Ranger Rick Wild Cat February 2016

This Cat is Wild

By Hannah Schardt

Is this someone’s pet tabby cat, with ears perked up for the sound of a distant can opener?

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Nope—it’s a Near Eastern wildcat! But there’s a very good reason you might mistake it for a house cat: These African wildcats were the great-great-great-grandcats of the feline pets we know and love.

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More than 9,000 years ago, some Near Eastern wildcats moved into villages and onto farms to hunt mice and eat food scraps. Those cats evolved into the purrrrr-fect pets we know today. But their wild
kin still roam in many parts of Africa.

Pet cats and wildcats aren’t exactly the same, of course. But even scientists can have a hard time telling them apart by looks alone. Compared to house cats, Near Eastern wildcats tend to have longer legs, longer tails, and a special pattern of rings around their legs and tails.

Wildcats aren’t found only in Africa. They also live in Europe and Asia. They are all members of the same species. But wildcats from different parts of the world can look very different.

Like their tame cousins, wildcat moms usually give birth to between two and six kittens in a litter. When Mom leaves her kittens to hunt for food, she keeps an ear out for her babies’ high-pitched mews. If she hears them crying, she rushes back to try to protect them. A hungry python or jackal may try to steal a kitten, so Mom doesn’t stray too far.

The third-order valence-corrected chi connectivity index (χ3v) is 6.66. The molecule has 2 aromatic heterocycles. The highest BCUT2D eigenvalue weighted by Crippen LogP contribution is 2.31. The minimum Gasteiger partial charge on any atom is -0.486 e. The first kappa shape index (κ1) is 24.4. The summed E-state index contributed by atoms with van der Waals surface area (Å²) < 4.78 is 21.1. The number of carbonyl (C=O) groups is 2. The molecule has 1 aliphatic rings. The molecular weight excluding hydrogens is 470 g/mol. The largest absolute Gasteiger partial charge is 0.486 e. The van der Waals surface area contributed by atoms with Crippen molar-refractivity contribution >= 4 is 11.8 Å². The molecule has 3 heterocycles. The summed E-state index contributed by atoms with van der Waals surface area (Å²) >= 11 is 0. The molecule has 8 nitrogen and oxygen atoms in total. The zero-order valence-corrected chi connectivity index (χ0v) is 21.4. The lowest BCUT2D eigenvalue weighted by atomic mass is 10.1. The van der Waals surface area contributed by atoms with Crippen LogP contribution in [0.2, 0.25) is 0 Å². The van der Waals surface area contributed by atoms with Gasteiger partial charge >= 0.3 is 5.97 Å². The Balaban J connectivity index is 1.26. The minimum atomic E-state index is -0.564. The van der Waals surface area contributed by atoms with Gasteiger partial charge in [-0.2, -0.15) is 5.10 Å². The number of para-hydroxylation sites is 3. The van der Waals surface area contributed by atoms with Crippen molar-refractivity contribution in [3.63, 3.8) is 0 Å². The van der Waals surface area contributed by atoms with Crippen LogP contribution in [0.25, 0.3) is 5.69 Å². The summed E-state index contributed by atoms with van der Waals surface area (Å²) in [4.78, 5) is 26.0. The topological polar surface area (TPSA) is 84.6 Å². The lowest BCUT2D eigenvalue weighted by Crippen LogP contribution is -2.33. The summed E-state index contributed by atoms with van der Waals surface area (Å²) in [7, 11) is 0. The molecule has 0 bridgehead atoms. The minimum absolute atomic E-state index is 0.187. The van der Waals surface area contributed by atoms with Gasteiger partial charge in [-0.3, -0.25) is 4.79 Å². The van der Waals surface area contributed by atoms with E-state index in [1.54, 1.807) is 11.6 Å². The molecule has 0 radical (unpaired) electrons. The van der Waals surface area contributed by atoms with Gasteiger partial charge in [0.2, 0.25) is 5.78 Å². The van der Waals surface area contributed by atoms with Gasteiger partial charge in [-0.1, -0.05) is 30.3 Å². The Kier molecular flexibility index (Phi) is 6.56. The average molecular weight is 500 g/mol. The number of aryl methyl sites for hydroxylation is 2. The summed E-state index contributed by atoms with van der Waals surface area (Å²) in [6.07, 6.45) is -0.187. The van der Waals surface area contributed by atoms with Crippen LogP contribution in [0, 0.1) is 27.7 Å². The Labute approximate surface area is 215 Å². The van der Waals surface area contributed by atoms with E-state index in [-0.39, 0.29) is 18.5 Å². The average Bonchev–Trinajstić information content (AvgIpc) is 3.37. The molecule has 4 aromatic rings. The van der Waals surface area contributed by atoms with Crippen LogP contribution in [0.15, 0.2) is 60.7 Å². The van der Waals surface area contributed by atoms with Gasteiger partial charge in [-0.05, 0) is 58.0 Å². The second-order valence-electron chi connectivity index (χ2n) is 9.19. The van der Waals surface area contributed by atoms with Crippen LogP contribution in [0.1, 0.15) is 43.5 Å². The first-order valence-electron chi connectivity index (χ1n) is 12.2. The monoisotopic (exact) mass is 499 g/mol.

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If you’ve ever watched a house cat stalk a piece of string—or a mouse in the house—you know what a hunting wildcat looks like. The wildcat crouches, quiet and still. Its striped coat blends in with the field or forest that surrounds it. Sharp eyes and ears help it scan for prey. When it spots a tasty little animal—pounce!—the cat leaps forward, as far as 10 feet in a single jump.

Near Eastern wildcats hunt mostly on their own and often at night. Their favorite foods are mice and other rodents. But they will also leap into the air to catch birds in mid-flight.

Life can seem scary when you’re a small cat that shares a habitat with big, dangerous predators. But the greatest threat to the wild life of Near Eastern wildcats isn’t a jackal or a snake. It’s the ordinary house cat!

If a wildcat lives near humans, there’s a good chance it will meet a pet cat. The two cats may mate. When they do, their kittens won’t be true wildcats. Scientists worry that, if house cats and wildcats keep having kittens, eventually there will be no truly wild wildcats left.


“This Cat is Wild” originally appeared in the February 2016 issue of Ranger Rick magazine.
(Click on each image above for a closer view of the story.)

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